Ma inyan Shmitta etzel har Sinai? The first pasuk in Parashas Behar tells us that Hashem gave the mitzvah of Shmittah on Har Sinai. Chaza"l ask why-why does Shmittah have more to do with Har Sinai than do all other mitzvos? As puzzling as the placement of Shmittah next to Har Sinai is, the explanation Chaza"l offer is even more puzzling. Chaza"l explain that the Torah mentions Har Sinai in the context of Shmittah to teach that "just as the laws of Shmittah were taught with all their laws and details at Sinai, so too all the mitzvos of the Torah were taught with all their laws and details at Sinai." However, this seemingly just begs the question: Why does the Torah choose Shmittah, of all mitzvos, to teach us this lesson-a lesson it seemingly could have told us by any other of the 613 mitzvos?
Rabbi Samson Rephael Hirsch suggests that, in fact, the mitzvah of Shmittah has no more to do with Har Sinai than does any other mitzvah; instead, it is the context in which Shmittah was given that makes it the prime candidate for teaching us this lesson. Immediately before the mitzvah of Shmittah, at the end of Parashas Emor, the Torah relates the episode of the megadeif, in which a man blasphemed against Hashem. Initially, Moshe was at loss as to how to react, until Hashem informed him that the punishment for blasphemy is death. That Moshe did not know the law made it seem as though perhaps not every law was taught in all its detail at Har Sinai. Therefore, to disabuse us of this notion, the Torah used the very next opportunity-the mitzvah of Shmittah-to clarify that, indeed, all the halachos were taught in all their detail at Har Sinai. (To understand why the issur of Lo Sekalleil was not given in its entirety, please see Rabbi Samson Rephael Hirsch's commentary at the beginning of Parshas Behar).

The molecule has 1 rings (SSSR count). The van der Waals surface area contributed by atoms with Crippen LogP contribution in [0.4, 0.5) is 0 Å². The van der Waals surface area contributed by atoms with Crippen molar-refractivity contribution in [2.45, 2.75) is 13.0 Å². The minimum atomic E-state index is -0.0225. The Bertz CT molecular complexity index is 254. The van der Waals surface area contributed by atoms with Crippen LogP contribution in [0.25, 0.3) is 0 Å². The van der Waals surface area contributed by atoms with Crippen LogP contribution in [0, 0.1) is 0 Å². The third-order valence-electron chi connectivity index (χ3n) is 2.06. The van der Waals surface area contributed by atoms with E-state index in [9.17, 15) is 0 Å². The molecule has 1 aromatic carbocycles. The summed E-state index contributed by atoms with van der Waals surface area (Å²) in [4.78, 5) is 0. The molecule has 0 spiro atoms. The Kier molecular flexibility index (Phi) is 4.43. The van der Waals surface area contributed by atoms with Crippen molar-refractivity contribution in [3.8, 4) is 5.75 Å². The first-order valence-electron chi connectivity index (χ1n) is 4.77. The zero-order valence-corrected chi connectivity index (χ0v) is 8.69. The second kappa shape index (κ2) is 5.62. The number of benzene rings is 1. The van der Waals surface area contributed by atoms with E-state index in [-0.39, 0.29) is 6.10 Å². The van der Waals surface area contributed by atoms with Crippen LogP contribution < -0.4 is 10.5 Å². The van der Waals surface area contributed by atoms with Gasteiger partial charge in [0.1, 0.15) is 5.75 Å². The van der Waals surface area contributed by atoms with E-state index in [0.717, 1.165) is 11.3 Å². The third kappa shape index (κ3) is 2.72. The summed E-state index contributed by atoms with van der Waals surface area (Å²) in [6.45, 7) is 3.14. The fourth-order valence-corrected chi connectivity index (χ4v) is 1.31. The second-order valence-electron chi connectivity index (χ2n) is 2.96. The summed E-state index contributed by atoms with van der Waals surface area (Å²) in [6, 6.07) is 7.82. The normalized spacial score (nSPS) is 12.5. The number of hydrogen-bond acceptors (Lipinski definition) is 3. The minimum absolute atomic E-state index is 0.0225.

An alternative explanation is that the episode of the megadeif and the mitzvah of Shmittah actually share a common theme-the value of "place." We know that Hashem is called "HaMakon"-literally, "The Place." One instance in which we use this designation is when we comfort someone who has, rachmana litzlan, lost a close relative. Our custom is to say "HaMakom Yenacheim Eschem," "The Place should comfort you." Rabbi Yisrael Rutman explains:
"But why do we use the word "HaMakom" - the Omnipresent (literally, "The Place")? It is but one of the many names of Hashem, and not the one normally employed in blessings. Perhaps "HaRachaman," the Merciful One, would be more appropriate?
Hashem is everywhere. However a person who has lost a loved one often feels that he has been abandoned by Hashem; that there is no Hashem where he is. We say to the mourner, therefore, that HaMakom should comfort him: We pray that he be blessed by a renewed awareness of Hashem's presence, even in the grief-stricken place in which he now finds himself - for that place, too, is HaMakom, the place of G-d.
The contemplation of HaMakom during a time of pain, and coming closer to Him, can comfort the mourner with the realization that their loved one's physical death is only a part of the bigger picture. Just as their life was a part of God's plan, so too is their passing from this world to another yet more real world.
At the end of life, every soul returns to its Makom, to its unique place in the world.
In the spiritual reality, nothing is lost: Not the beloved one's purpose, nor their goodness, and nor even their real existence. The soul continues to exist eternally. At the end of life, every soul returns to its Makom, to its unique "place" in the "world." We tell the mourner: If you could see The Place where the deceased now dwells, you'd be comforted."
The downfall of the megadeif was that, as Rashi explains, Beis Din informed him that he had no nachala, not hereditary portion with any of the Twelve Tribes (because his father was an Egyptian). He emerged from Bais Din feeling alone - that he had no place, and thus reacted in the unfortunate manner that he did. His mistake was that, while we all need to feel at home, our conception of home should not be rooted in property or physical space, but instead we should feel that our true place is with Hashem. The laws of Shemittah teach us this profound lesson. By commanding us to leave our own land fallow every seventh year, the Torah reminds us that, in truth, no one has a right to feel completely at home, even in his own property. Our sense of belonging is not tied to our physical dwelling but to our connection with Hashem. Since the places we occupy are in fact nonessential, the one true place that we all share as equals is being with Hashem.
This message is timely as we look forward to reaccepting the Torah on Shavuos. As we stand together and relive our experience at Har Sinai, let us remember that the Place of Hashem is a place for us all.